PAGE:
Dermatologic examination revealed multiple skin colored to reddish-brown, translucent papules, measuring 2-5 mm, on the cheeks, nose, upper lip, chin and forehead [Figure 9]. Lesions were non-tender. Palms, soles, hair, nail and mucosal areas were uninvolved. Ophthalmologic examination was normal. Differential diagnosis of acne, histoid Hansen's disease, and trichoepithelioma were considered and investigated further.{Figure 9}

Investigations revealed raised serum ACE (118 U/L) level, negative Mantoux test, and LFT, serum calcium, serum creatinine and blood urea were normal. Venereal disease research laboratory test (VDRL) was nonreactive; skin slit smear for acid fast bacilli was negative. Radiologic examination of chest, hands and feet, ultrasound abdomen and lung function tests revealed no abnormality.

Skin biopsy revealed noncaseating granulomas involving the full thickness of the dermis. The granulomas predominantly composed of epithelioid cells, with few Langhan's giant cells and sparse lymphocytic infiltrate (naked granulomas) [Figure 10]. Reticulum stain showed intact reticulin fibers [Figure 11]. Special stains for acid fast bacilli (AFB), LD bodies, fungi and calcium were negative.{Figure 10}{Figure 11}

The patient was treated with hydroxychloroquine 200 mg OD and topical fluticasone. The patient responded with near- complete resolution at the end of 4 months treatment [Figure 12].{Figure 12}


Sarcoidosis commonly affects the lungs, lymph nodes, liver, eyes, bones and skin. Hutchinson recorded the first case in 1865, but first unequivocal case of sarcoidosis in English literature was reported by Boeck in 1899. [1] First case in India was reported by Rajam et al. in 1957.

It occurs worldwide with the highest prevalence in Scandinavia and the prevalence was 20/100,000 in 1975 but recent report says it to be 64/100,000. [2] Only 300 cases of sarcoidosis were reported in our country till 1986 but a recent report says there is an increased prevalence. [3]

The authors are of the strong opinion that this increase in incidence is because of increased awareness about the not so uncommon occurrence of sarcoidosis in India in the recent times. Missed diagnosis due to lack of clinical suspicion, better understanding and newer investigative modalities have also contributed.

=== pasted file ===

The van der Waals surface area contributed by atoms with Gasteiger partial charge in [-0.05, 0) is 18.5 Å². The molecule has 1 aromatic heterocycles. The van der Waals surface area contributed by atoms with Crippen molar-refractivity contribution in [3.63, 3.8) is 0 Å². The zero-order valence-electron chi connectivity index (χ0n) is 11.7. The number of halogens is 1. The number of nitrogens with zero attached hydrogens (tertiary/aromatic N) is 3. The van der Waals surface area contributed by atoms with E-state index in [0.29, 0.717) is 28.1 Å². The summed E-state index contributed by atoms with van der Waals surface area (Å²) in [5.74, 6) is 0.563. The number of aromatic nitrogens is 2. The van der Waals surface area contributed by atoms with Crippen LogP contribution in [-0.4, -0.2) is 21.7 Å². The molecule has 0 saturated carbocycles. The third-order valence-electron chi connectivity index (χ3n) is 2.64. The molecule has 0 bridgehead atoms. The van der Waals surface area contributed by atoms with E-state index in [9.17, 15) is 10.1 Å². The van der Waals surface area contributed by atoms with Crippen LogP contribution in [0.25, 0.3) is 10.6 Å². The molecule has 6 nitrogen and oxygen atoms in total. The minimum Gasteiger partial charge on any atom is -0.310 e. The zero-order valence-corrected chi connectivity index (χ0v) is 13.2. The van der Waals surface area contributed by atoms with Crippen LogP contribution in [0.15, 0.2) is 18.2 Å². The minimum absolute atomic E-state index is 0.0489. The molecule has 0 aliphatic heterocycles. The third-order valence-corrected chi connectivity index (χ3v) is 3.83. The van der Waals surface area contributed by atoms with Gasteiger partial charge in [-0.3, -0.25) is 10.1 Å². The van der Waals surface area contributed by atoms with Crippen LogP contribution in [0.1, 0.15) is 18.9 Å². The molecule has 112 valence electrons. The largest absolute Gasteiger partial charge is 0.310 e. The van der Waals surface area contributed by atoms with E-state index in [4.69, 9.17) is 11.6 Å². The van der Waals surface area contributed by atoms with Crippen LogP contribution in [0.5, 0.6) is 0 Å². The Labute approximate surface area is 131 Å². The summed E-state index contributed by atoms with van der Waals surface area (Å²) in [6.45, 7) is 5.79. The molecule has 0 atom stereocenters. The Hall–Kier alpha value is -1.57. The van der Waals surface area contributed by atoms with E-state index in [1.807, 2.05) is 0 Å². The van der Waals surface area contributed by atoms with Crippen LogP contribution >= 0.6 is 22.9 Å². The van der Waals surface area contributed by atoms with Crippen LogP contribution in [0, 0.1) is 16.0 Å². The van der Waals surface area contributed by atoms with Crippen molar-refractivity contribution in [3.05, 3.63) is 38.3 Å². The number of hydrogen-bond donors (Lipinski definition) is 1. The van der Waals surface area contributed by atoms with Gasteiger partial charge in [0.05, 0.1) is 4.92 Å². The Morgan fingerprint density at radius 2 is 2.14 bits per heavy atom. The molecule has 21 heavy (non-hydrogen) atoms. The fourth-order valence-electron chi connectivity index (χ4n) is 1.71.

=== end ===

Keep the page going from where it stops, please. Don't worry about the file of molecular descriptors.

In patients with systemic disease, the skin is involved in 20-35% of cases. [3] However; cutaneous lesions are the sole manifestation of sarcoidosis in approximately 10% of patients. [2]

Among the numerous reported morphologic presentations are papules, micropapules, plaques, subcutaneous nodules, scar sarcoidosis, lupus pernio, erythema nodosum, ulcer and alopecia. [4] Multiple other cutaneous morphologies are possible; many are quite rare, although the incidence is difficult to determine.

Papules of sarcoidosis may be of various colors, including red, reddish-brown, violaceous, translucent, or hyperpigmented. [5] Because of this varied color, it mimics many common conditions including violaceous color of lichen planus. Sarcoid lesions are asymptomatic but approximately 10-15% may itch. [2] Case 1 is rare example where lesions exhibited violaceous color which was associated with pruritus and the histopathology of the differently colored lesions was different (lichen planus and sarcoidosis). Rare presentations like follicular, verrucous, ichthyosiform, hypomelanotic, and annular lesions have also been described. [6] Psoriasiform lesions have been very rarely reported, as described by Burgoyne et al. [7] Case 2 was an example for psoriasiform variety and initially treated as psoriasis.

The disease usually begins at around 40 years of age and nearly two-thirds of the cases are females. [8] Cutaneous sarcoidosis has been reported rarely from India [9] and incidence in children is much lesser. [9],[10] Also, in all these reports, lesions of skin were associated with some forms of systemic involvement. Sarcoidosis in children with lesion confined to the face mimics many common skin conditions. The age of onset in case 3 of this report is 14 years, which is rare as per the existing reports.


Sarcoidosis is a great imitator of other dermatologic diseases because the cutaneous manifestations are quite variable and occur in both localized as well as generalized forms. Greater awareness about the not so rare occurrence of sarcoidosis and its varied manifestations mimicking the most common dermatologic conditions like psoriasis (as in case 2) and its association with common conditions like lichen planus (as in case 1) will help prevent misdiagnosis of sarcoidosis and helps in appropriate therapy.


1Moschella SL, Crepley TG. Diseases of the mononuclear phagocytic system. In: Fletcher J, editor. Moschella and Hurley Dermatology. 3 rd ed. Philadelphia: Saunders; 1992. p. 1064-75.
2Sarcoidosis. In: James WD, Berger TG, Elston DM, editors. Andrews' diseases of the skin, 10 th ed. Canada: Saunders elsevier; 2006. p. 708-14.
3Gupta SK. Sarcoidosis in India: The past, present and the future. Lung India 1987;5:101-5.
4Mohanty R, Singh SN, Bhattamishra AB. Cutaneous sarcoidosis without systemic manifestations. Indian J Dermatol 2009;54:80-2.
5Katta R. Cutaneous sarcoidosis: A dermatologic masquerader. Am Fam Physician 2002;65:1581-4.
6Fujii K, Okamoto H, Onuki M, Horio T. Recurrent follicular and lichenoid papules of sarcoidosis. Eur J Dermatol 2000;10:303-5.
7Burgoyne JS, Wood MG. Psoriasiform sarcoidosis. Arch Dermatol 1972;106:896-8.
8Mahajan VK, Sharma NL, Sharma RC, Sharma VC. Cutaneous sarcoidosis: Clinical profile of 23 Indian patients. Indian J Dermatol Venereal Leprol 2007;73:16-21.
9Rajam RV, Vishwanathan GS, Rangaiah PN, Misra RS, Saxena P, Indira U. et al. Sarcoidosis-a short review with a case report. Indian Dermatol Venereol Leprol 1957;23:97-135.
10Ghorpade A, Ramanan C. Cutaneous sarcoidosis. Indian J Dermatol Venereol Leprol 1996;62:171-2.